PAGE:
After publication of the Welfare Reform Bill last year, many expressed concern about its plan to pay housing benefit direct to tenants instead of landlords.
We believe lender funding to social landlords could be jeopardised by tenants failing to pay their rent. This could push up arrears and make the proposition more risky for lenders and investors.
Along with other concerned organisations, we supported an amendment to the bill to allow recipients to choose whether they or the landlord should receive their benefit. That amendment has now been withdrawn.
This month the government announced five local authorities and their housing association partners will begin a pilot on the consequences of direct payments from June. The project will take a year and will test how, not if, the system will work – the commitment to direct payments stands.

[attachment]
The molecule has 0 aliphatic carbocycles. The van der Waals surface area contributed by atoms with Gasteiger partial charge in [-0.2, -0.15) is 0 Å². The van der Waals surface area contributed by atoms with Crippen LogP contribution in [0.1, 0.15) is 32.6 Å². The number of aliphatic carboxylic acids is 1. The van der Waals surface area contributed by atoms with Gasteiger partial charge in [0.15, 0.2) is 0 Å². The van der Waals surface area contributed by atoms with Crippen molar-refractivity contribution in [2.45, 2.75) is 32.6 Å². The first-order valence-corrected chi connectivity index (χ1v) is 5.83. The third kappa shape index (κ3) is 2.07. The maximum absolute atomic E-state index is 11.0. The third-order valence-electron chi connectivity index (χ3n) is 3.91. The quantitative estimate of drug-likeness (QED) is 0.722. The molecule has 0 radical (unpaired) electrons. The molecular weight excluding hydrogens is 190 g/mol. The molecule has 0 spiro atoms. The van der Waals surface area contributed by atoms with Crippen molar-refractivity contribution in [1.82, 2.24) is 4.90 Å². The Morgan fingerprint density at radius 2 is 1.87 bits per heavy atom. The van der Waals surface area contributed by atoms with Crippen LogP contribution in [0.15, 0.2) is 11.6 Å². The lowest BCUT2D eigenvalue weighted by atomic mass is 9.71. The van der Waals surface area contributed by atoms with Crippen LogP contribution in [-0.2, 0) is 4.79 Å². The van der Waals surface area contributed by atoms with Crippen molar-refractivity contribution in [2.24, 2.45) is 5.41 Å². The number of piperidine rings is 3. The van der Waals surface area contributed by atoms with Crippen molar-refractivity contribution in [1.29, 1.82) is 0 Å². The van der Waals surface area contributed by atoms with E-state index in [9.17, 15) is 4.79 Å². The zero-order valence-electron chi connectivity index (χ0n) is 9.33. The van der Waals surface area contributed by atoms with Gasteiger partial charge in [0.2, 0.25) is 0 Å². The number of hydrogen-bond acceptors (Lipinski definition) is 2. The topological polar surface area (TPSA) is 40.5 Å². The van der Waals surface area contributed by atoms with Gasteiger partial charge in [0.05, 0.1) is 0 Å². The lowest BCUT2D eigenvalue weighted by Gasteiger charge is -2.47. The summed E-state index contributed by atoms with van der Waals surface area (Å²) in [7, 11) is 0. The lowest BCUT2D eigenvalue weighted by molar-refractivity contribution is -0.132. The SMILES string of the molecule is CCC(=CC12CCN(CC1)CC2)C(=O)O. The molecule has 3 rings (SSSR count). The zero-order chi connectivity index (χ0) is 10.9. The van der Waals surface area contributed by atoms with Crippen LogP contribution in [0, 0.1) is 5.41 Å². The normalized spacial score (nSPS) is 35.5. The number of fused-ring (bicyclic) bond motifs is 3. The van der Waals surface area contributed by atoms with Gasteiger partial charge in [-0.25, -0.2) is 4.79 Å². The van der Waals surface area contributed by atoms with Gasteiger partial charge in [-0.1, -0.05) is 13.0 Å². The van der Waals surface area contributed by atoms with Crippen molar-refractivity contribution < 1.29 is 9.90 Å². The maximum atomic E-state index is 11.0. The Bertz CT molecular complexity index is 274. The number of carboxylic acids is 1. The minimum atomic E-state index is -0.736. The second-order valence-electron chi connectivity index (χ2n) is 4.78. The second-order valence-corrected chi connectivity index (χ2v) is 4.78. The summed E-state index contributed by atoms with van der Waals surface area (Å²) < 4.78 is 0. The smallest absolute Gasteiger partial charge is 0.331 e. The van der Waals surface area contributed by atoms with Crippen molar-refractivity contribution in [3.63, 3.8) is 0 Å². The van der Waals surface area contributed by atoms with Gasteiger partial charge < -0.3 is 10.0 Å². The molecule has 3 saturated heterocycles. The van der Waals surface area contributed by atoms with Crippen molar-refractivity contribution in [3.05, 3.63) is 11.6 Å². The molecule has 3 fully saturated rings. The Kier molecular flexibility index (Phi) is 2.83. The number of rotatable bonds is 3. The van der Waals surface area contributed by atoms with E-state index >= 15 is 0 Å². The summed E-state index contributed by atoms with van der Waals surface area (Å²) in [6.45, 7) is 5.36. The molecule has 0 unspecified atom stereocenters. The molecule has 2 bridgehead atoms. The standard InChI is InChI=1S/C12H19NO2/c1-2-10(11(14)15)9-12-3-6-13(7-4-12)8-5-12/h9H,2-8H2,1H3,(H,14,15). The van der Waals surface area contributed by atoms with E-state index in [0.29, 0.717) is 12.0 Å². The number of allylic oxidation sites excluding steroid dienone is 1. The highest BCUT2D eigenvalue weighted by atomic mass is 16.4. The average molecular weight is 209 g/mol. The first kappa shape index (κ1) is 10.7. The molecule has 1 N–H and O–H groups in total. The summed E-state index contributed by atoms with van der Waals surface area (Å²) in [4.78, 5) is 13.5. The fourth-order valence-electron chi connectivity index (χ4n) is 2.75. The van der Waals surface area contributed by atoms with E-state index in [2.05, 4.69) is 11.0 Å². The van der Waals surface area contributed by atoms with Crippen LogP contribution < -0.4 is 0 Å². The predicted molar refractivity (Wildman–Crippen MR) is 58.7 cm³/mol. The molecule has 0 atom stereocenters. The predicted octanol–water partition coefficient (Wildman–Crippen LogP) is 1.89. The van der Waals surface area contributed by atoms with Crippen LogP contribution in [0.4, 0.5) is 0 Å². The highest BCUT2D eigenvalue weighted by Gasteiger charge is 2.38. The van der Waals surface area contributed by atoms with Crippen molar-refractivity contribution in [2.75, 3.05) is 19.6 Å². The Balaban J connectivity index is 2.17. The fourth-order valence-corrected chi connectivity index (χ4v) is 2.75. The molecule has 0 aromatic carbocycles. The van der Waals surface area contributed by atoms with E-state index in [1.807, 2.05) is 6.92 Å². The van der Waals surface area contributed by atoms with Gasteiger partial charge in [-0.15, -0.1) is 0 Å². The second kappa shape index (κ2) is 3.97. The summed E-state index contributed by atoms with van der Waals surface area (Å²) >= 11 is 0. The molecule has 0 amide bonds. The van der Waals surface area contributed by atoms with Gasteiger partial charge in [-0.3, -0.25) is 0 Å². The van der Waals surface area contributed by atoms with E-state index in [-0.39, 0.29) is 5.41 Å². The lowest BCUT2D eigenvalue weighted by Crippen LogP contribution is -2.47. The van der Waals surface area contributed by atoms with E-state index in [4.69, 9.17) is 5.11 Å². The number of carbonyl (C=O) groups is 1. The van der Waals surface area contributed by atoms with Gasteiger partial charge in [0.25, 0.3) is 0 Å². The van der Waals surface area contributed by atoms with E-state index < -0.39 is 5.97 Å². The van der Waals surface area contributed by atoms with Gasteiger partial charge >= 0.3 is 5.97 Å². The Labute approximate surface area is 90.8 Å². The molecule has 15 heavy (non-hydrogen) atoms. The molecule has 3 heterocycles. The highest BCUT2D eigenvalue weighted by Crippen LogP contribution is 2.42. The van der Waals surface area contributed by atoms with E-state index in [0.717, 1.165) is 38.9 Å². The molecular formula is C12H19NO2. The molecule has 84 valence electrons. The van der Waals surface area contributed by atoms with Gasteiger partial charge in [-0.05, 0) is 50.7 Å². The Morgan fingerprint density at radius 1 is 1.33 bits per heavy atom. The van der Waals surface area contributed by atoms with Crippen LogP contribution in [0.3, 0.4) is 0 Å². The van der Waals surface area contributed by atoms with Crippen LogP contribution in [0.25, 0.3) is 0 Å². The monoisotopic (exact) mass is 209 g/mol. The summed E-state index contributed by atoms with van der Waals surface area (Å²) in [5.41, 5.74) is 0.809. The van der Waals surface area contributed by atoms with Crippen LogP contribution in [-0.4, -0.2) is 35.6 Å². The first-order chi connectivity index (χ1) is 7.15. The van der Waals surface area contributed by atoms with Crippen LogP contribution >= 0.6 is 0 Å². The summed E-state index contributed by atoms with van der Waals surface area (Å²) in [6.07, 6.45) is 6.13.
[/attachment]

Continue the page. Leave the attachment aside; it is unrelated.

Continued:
We also disagreed with the bill’s plan to impose a tax on social housing households that had one or more extra bedrooms. The House of Lords backed a compromise amendment exempting families with one additional bedroom and no alternative property.
Without this, the bill would penalise many households for having an extra room, rather than targeting high level under-occupation, its main objective. We hope MPs will allow the bedroom tax amendment to stand when the bill returns to the House of Commons next month.